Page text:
Welles: Decompress your stress

IT problem-solving creates on-the-job stress that a few mind exercises can help relieve

Many people have written about ways to reduce stress on the job. What should feds with information technology jobs do to handle their stress? Mike Staver, an executive coach who has led sessions with systems employees at the Mayo Clinic in Florida and elsewhere, has some tips.

“Stress has nothing to do with how hard you work or how many hours you spend at work,” he said. “Stress comes from the amount of energy you invest vs. the return you get on that energy.”

For example, people in IT often face competing priorities at work. They must solve a variety of internal user problems. Users think those requests are simple. In reality, each technology solution may be extremely complex and time-consuming. Feeling put-upon and unable to meet expectations causes stress.

Although no single solution exists, Staver had suggestions for increasing positive energy at work and reducing feelings of stress.

He said employees should:

  • Focus on clarity and effective communication with the customer. Become more of an educator, mentor or consultant — not simply a task-doer. Begin by asking more questions so you can understand a request better and respond more effectively when you find out what the solution entails. “You are working in a world where people know what they want you to do but not how hard it is to do it,” Staver said. “To reduce stress, the focus has to be on placing energy where you get greatest return — in other words, in education.”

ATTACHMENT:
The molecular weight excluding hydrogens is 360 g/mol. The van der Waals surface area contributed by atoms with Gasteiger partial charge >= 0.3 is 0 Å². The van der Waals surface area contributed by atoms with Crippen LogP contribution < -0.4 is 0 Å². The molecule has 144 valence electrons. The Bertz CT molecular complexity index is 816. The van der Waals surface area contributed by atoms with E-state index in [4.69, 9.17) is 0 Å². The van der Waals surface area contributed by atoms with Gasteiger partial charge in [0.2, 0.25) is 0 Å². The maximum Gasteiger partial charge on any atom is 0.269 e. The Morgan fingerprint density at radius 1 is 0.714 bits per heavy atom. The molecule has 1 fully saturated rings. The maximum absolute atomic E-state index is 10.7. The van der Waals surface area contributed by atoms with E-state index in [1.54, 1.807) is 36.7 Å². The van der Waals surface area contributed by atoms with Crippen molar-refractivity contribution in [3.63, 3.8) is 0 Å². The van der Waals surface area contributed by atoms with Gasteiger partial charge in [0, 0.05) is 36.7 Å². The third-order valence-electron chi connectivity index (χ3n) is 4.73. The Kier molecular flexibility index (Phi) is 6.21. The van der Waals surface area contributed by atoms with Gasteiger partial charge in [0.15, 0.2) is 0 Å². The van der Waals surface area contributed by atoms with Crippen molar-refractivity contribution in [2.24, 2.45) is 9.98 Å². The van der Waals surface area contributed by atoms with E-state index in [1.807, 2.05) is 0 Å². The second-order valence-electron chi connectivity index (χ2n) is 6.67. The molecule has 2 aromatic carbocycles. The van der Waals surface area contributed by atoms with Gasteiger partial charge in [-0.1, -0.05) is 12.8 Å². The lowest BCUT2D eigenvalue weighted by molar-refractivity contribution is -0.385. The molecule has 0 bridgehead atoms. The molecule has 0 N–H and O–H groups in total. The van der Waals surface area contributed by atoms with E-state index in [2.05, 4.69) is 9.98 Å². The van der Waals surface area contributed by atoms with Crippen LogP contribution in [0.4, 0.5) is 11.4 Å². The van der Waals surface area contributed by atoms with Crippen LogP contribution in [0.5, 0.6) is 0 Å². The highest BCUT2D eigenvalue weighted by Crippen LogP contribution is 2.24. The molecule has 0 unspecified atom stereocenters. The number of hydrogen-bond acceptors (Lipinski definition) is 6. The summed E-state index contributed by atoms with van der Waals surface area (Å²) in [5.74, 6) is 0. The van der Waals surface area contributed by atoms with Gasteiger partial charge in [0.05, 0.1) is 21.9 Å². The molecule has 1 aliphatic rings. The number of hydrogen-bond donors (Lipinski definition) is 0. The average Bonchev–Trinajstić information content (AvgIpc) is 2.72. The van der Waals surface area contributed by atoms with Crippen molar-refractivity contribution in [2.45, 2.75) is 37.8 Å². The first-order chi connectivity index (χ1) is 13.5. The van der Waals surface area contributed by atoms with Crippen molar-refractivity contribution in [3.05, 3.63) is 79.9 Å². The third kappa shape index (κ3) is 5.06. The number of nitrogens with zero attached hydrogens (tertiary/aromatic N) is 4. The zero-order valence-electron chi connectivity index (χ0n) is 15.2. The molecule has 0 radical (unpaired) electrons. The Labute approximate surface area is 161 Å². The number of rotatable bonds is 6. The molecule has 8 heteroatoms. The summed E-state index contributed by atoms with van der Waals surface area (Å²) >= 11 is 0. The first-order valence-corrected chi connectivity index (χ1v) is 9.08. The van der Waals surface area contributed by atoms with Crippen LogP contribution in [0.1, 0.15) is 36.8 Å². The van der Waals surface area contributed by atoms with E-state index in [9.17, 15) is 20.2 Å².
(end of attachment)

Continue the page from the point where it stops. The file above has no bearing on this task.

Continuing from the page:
• Practice saying no and setting limits, on and off the job. Saying no to your boss means giving choices. If you are dealing with multiple assignments and requests, present the demands and ask your boss which is the most important. Outline the challenges and look to your boss to tell you which one would give the greatest gain.

  • Identify an area that causes stress or difficulty and then change, influence or avoid it. You can change things you control. If you aren’t the one in control, you need to influence people who have the power to make a change. Where you can’t make or influence change, you need to develop strategies to go around or build a bridge over the difficulty to avoid it.

  • Be mindful of how you expend energy and focus on high-gain activities. You may not like aspects of your job, but other activities at work may give you a positive return and energize you. If you can’t find that activity, consider investing energy in nonwork areas, such as volunteering or community work, in which you can have high gain.

  • Walk it off — exercise. Even if you do not have time to go to the gym, you can walk around the block a few times at work when stress builds. Exercise makes you feel good about yourself and helps dissipate stress.

  • Try some of these tips or others you find. If you are still stressing out, it may be time for a mental-health day!

    Welles is a retired federal employee who has worked in the public and private sectors. She lives in Bethesda, Md., and writes about work life topics for Federal Computer Week. She can be reached at judy welles@fcw.com.

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